Over at Concurring Opinions, Frank Bowman, who I’m happy to say teaches at my alma mater, has a good post about legal education, well worth reading. Jeff Lipshaw at Legal Whiteboard has some thoughts of his own on the subject.
I have nothing much to add to Professor Bowman’s piece, and don’t have the answers to the questions Jeff raises. But I do want to address one point that Professor Bowman raises. He makes and almost immediately dismisses this point:
One could fairly argue that law schools should never have gotten into the skills training business in the first place. What was good enough for Langdell should be good enough for us. Teach ‘em basic legal doctrine and the intellectual skill of legal analysis and leave the rest to the first years of practice.
Yet that is an option. The reason Langdell’s approach was so effective is that nobody had to go to law school to join the bar. Only students with the resources to pay for three years of university education and forego three years of earning a living at legal practice took the Harvard (or any other law school) curriculum. They presumably found the three years rewarding in preparing them for the leadership roles in the Boston and New York bars to which they aspired. The Langdell approach is only bad if we add two things to it: (1) all potential lawyers must do it, and (2) it alone is enough training to permit one to practice law.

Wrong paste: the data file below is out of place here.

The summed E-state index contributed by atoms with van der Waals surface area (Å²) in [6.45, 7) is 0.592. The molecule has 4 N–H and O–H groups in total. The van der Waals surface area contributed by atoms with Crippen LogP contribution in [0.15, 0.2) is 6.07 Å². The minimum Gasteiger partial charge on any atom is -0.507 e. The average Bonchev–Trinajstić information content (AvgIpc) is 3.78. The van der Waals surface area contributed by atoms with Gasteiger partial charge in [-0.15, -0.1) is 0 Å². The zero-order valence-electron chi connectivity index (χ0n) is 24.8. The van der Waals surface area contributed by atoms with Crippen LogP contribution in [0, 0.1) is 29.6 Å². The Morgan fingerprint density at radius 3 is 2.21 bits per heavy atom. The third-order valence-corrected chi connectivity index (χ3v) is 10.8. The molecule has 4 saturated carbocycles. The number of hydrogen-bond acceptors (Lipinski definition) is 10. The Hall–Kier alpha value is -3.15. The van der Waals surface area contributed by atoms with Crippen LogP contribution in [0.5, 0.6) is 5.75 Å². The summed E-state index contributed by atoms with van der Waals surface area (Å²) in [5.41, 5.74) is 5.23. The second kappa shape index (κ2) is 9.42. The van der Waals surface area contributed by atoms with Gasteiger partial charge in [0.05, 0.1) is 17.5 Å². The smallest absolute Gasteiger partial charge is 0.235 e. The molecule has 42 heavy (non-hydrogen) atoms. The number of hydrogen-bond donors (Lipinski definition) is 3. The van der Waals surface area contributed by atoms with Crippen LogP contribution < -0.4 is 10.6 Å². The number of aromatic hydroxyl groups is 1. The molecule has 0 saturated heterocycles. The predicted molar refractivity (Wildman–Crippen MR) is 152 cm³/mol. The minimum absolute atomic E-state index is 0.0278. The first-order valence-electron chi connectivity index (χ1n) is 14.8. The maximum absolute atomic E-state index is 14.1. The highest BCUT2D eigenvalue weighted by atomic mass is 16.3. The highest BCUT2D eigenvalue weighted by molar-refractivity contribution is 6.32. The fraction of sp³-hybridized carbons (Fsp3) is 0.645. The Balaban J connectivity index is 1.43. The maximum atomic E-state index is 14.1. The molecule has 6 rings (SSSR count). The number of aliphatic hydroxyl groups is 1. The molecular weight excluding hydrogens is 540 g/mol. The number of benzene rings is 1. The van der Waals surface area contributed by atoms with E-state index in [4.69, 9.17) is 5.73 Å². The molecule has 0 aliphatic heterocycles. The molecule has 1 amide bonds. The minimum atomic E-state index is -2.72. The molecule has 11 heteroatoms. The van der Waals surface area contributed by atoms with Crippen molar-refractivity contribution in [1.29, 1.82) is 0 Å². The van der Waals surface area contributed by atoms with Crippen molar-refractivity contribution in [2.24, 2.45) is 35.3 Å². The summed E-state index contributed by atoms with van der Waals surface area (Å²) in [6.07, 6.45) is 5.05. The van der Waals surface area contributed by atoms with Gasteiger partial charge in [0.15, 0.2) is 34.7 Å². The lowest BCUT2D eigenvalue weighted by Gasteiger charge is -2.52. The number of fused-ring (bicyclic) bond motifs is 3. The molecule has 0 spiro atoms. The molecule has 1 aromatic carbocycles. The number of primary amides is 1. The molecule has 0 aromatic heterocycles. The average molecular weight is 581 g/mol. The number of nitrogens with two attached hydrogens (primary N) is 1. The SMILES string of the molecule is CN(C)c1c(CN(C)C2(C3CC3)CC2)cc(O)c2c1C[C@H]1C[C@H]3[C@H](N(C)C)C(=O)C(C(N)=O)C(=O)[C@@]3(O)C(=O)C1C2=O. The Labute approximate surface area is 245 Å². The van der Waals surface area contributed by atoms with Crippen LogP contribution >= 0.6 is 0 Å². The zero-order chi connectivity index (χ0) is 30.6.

Note that if we get rid of those last two wrinkes — both which have been added since Langdell’s time — the great Socratic law school that disdains teaching the nuts and bolts of routine practice makes perfect sense. Once we get rid of the idea that law school is both necessary and sufficient for law practice, we can turn legal education back to its core values: tenure, scholarhship, and faculty governance.